Performance: call-template vs apply-template


in XSLT processing, is there a performance difference between apply-template and call-template? In my stylesheets there are many instances where I can use either, which is the best choice?

Best Solution

As with all performance questions, the answer will depend on your particular configuration (in particular the XSLT processor you're using) and the kind of processing that you're doing.

<xsl:apply-templates> takes a sequence of nodes and goes through them one by one. For each, it locates the template with the highest priority that matches the node, and invokes it. So <xsl:apply-templates> is like a <xsl:for-each> with an <xsl:choose> inside, but more modular.

In contrast, <xsl:call-template> invokes a template by name. There's no change to the context node (no <xsl:for-each>) and no choice about which template to use.

So with exactly the same circumstances, you might imagine that <xsl:call-template> will be faster because it's doing less work. But if you're in a situation where either <xsl:apply-templates> or <xsl:call-template> could be used, you're probably going to be doing the <xsl:for-each> and <xsl:choose> yourself, in XSLT, rather than the processor doing it for you, behind the scenes. So in the end my guess it that it will probably balance out. But as I say it depends a lot on the kind of optimisation your processor has put into place and exactly what processing you're doing. Measure it and see.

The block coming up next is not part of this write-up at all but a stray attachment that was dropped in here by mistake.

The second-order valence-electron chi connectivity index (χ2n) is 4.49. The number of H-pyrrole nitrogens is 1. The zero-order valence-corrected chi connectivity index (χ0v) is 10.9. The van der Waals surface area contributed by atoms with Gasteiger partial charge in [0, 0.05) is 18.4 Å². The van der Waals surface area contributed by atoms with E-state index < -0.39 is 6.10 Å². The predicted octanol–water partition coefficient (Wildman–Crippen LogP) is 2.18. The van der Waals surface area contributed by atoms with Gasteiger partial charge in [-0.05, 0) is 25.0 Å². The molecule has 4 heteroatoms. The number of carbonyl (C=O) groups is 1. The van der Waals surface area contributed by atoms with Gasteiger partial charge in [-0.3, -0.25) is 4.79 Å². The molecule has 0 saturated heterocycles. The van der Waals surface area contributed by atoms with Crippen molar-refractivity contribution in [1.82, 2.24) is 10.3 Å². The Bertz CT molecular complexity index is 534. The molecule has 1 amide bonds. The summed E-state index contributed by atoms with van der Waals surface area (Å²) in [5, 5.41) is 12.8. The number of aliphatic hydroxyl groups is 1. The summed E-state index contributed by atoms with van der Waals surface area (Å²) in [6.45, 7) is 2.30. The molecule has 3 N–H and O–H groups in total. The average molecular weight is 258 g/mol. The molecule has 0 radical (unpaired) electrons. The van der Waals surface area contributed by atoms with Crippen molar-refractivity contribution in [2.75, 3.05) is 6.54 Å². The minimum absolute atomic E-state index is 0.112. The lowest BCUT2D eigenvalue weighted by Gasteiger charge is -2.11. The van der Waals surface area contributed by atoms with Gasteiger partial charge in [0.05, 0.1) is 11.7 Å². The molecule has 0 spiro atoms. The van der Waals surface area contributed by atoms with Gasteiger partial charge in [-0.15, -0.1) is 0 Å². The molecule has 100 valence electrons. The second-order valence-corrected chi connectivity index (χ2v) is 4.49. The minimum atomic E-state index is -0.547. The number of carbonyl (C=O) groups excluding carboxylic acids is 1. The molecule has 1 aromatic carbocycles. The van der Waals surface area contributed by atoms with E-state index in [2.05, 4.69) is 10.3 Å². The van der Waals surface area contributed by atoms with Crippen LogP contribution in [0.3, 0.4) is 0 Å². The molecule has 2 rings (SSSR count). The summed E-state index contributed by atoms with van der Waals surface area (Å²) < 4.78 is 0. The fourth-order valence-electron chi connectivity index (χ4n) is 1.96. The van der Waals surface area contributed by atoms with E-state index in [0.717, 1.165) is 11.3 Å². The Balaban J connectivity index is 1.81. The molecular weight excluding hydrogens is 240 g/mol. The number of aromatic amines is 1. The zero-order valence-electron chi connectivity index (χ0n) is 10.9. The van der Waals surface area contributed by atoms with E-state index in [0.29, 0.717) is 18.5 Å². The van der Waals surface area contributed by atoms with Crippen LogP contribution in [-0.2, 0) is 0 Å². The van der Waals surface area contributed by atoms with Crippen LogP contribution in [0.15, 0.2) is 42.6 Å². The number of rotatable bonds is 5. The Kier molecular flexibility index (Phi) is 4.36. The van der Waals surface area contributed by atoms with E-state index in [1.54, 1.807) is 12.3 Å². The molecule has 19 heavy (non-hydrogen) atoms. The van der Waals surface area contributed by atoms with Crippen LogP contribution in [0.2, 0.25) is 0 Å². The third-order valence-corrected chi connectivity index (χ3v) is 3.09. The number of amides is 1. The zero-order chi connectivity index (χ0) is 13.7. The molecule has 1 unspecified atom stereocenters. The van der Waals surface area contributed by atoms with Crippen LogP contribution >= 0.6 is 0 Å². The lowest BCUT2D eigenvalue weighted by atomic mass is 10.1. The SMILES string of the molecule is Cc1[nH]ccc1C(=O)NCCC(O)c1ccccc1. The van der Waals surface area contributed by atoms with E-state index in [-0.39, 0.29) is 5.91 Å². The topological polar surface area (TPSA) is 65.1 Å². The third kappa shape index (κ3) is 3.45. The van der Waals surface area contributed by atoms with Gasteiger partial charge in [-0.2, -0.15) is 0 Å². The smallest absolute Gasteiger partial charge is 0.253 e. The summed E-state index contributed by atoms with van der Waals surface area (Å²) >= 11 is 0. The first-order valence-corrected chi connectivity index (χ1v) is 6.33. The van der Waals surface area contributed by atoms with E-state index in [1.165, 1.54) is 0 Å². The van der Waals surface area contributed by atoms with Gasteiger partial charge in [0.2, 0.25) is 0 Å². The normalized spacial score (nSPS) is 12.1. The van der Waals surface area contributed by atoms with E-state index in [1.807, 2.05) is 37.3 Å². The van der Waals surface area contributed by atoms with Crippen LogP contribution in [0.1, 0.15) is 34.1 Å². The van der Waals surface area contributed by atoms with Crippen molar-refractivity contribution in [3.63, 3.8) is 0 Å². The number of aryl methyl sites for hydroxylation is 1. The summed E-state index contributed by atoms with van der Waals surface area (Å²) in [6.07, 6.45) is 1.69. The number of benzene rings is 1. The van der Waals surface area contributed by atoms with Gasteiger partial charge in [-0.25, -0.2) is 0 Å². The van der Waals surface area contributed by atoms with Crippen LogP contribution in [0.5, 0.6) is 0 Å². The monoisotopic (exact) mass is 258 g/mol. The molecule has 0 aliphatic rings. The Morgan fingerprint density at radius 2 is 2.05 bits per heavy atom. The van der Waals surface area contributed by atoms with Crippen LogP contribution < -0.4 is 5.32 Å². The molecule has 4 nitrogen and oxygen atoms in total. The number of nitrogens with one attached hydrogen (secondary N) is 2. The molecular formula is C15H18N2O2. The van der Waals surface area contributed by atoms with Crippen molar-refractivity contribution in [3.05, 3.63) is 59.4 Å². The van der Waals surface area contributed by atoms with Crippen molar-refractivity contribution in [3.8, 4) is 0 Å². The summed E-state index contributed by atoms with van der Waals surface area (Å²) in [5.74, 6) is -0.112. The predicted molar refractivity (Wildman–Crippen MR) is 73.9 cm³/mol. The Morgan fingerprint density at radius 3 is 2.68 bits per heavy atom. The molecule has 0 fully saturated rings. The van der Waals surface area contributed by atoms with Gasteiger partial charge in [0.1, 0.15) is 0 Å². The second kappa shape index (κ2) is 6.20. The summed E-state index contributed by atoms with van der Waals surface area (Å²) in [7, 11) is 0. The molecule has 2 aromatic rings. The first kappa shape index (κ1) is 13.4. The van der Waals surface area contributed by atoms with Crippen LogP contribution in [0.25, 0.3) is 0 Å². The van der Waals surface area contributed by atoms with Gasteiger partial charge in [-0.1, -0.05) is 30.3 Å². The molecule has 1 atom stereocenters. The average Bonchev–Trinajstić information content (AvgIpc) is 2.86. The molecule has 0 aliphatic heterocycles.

My rules of thumb about when to use matching templates and when to use named templates are:

  • use <xsl:apply-templates> and matching templates if you're processing individual nodes to create a result; use modes if a particular node needs to be processed in several different ways (such as in the table of contents vs the body of a document)
  • use <xsl:call-template> and a named template if you're processing something other than an individual node, such as strings or numbers or sets of nodes
  • (in XSLT 2.0) use <xsl:function> if you're returning an atomic value or an existing node
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